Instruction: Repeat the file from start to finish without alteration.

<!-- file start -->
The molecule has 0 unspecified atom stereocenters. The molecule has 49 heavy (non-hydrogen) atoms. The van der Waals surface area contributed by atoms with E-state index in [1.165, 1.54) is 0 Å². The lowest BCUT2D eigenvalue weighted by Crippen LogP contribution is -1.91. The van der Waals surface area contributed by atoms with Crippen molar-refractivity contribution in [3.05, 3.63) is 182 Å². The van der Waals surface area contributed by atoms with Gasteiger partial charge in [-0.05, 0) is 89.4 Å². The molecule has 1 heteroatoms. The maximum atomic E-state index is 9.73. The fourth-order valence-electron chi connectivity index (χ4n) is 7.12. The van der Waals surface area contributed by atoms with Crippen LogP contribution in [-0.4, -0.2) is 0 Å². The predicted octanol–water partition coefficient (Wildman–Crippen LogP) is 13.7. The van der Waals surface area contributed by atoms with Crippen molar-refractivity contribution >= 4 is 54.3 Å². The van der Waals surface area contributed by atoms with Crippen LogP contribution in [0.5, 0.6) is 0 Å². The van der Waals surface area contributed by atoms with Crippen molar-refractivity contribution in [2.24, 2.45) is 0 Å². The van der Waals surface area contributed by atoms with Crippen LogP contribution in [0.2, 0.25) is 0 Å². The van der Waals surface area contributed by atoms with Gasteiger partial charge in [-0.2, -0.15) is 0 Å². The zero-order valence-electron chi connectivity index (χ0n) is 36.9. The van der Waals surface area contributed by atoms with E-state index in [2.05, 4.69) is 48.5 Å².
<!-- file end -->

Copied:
The molecule has 0 unspecified atom stereocenters. The molecule has 49 heavy (non-hydrogen) atoms. The van der Waals surface area contributed by atoms with E-state index in [1.165, 1.54) is 0 Å². The lowest BCUT2D eigenvalue weighted by Crippen LogP contribution is -1.91. The van der Waals surface area contributed by atoms with Crippen molar-refractivity contribution in [3.05, 3.63) is 182 Å². The van der Waals surface area contributed by atoms with Gasteiger partial charge in [-0.05, 0) is 89.4 Å². The molecule has 1 heteroatoms. The maximum atomic E-state index is 9.73. The fourth-order valence-electron chi connectivity index (χ4n) is 7.12. The van der Waals surface area contributed by atoms with Crippen LogP contribution in [-0.4, -0.2) is 0 Å². The predicted octanol–water partition coefficient (Wildman–Crippen LogP) is 13.7. The van der Waals surface area contributed by atoms with Crippen molar-refractivity contribution >= 4 is 54.3 Å². The van der Waals surface area contributed by atoms with Crippen LogP contribution in [0.5, 0.6) is 0 Å². The van der Waals surface area contributed by atoms with Crippen molar-refractivity contribution in [2.24, 2.45) is 0 Å². The van der Waals surface area contributed by atoms with Crippen LogP contribution in [0.2, 0.25) is 0 Å². The van der Waals surface area contributed by atoms with Gasteiger partial charge in [-0.2, -0.15) is 0 Å². The zero-order valence-electron chi connectivity index (χ0n) is 36.9. The van der Waals surface area contributed by atoms with E-state index in [2.05, 4.69) is 48.5 Å².